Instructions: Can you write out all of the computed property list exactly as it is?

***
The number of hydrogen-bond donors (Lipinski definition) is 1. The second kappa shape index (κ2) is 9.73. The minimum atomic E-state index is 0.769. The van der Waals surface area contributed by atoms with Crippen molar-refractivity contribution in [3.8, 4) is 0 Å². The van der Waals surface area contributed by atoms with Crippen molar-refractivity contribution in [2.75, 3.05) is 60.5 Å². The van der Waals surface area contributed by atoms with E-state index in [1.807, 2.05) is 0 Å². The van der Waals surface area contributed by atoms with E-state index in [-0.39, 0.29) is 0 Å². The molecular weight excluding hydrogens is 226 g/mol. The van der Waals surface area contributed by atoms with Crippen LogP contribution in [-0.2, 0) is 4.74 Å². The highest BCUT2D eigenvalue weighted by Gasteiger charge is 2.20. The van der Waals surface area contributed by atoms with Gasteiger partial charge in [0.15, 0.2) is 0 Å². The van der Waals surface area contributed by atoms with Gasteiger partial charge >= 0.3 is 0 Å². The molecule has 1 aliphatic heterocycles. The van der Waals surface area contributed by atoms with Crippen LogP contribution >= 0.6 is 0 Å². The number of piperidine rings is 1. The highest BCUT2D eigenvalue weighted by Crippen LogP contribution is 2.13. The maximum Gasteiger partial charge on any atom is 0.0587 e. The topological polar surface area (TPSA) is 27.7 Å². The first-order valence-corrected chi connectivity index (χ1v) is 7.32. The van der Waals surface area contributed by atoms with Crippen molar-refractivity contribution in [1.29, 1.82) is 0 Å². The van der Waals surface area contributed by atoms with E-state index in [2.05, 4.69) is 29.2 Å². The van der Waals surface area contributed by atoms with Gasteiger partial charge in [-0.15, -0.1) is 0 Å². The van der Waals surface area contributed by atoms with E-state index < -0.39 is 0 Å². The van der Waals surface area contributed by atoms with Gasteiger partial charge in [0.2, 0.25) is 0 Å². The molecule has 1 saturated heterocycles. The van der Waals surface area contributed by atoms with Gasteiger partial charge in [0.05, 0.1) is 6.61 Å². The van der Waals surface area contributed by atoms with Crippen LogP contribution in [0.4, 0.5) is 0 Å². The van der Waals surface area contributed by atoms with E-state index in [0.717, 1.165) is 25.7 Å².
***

The number of hydrogen-bond donors (Lipinski definition) is 1. The second kappa shape index (κ2) is 9.73. The minimum atomic E-state index is 0.769. The van der Waals surface area contributed by atoms with Crippen molar-refractivity contribution in [3.8, 4) is 0 Å². The van der Waals surface area contributed by atoms with Crippen molar-refractivity contribution in [2.75, 3.05) is 60.5 Å². The van der Waals surface area contributed by atoms with E-state index in [1.807, 2.05) is 0 Å². The van der Waals surface area contributed by atoms with E-state index in [-0.39, 0.29) is 0 Å². The molecular weight excluding hydrogens is 226 g/mol. The van der Waals surface area contributed by atoms with Crippen LogP contribution in [-0.2, 0) is 4.74 Å². The highest BCUT2D eigenvalue weighted by Gasteiger charge is 2.20. The van der Waals surface area contributed by atoms with Gasteiger partial charge in [0.15, 0.2) is 0 Å². The van der Waals surface area contributed by atoms with Gasteiger partial charge >= 0.3 is 0 Å². The molecule has 1 aliphatic heterocycles. The van der Waals surface area contributed by atoms with Crippen LogP contribution >= 0.6 is 0 Å². The number of piperidine rings is 1. The highest BCUT2D eigenvalue weighted by Crippen LogP contribution is 2.13. The maximum Gasteiger partial charge on any atom is 0.0587 e. The topological polar surface area (TPSA) is 27.7 Å². The first-order valence-corrected chi connectivity index (χ1v) is 7.32. The van der Waals surface area contributed by atoms with Crippen molar-refractivity contribution in [1.29, 1.82) is 0 Å². The van der Waals surface area contributed by atoms with E-state index in [2.05, 4.69) is 29.2 Å². The van der Waals surface area contributed by atoms with Gasteiger partial charge in [-0.15, -0.1) is 0 Å². The van der Waals surface area contributed by atoms with E-state index < -0.39 is 0 Å². The van der Waals surface area contributed by atoms with Gasteiger partial charge in [0.2, 0.25) is 0 Å². The molecule has 1 saturated heterocycles. The van der Waals surface area contributed by atoms with Gasteiger partial charge in [0.05, 0.1) is 6.61 Å². The van der Waals surface area contributed by atoms with Crippen LogP contribution in [0.4, 0.5) is 0 Å². The van der Waals surface area contributed by atoms with E-state index in [0.717, 1.165) is 25.7 Å².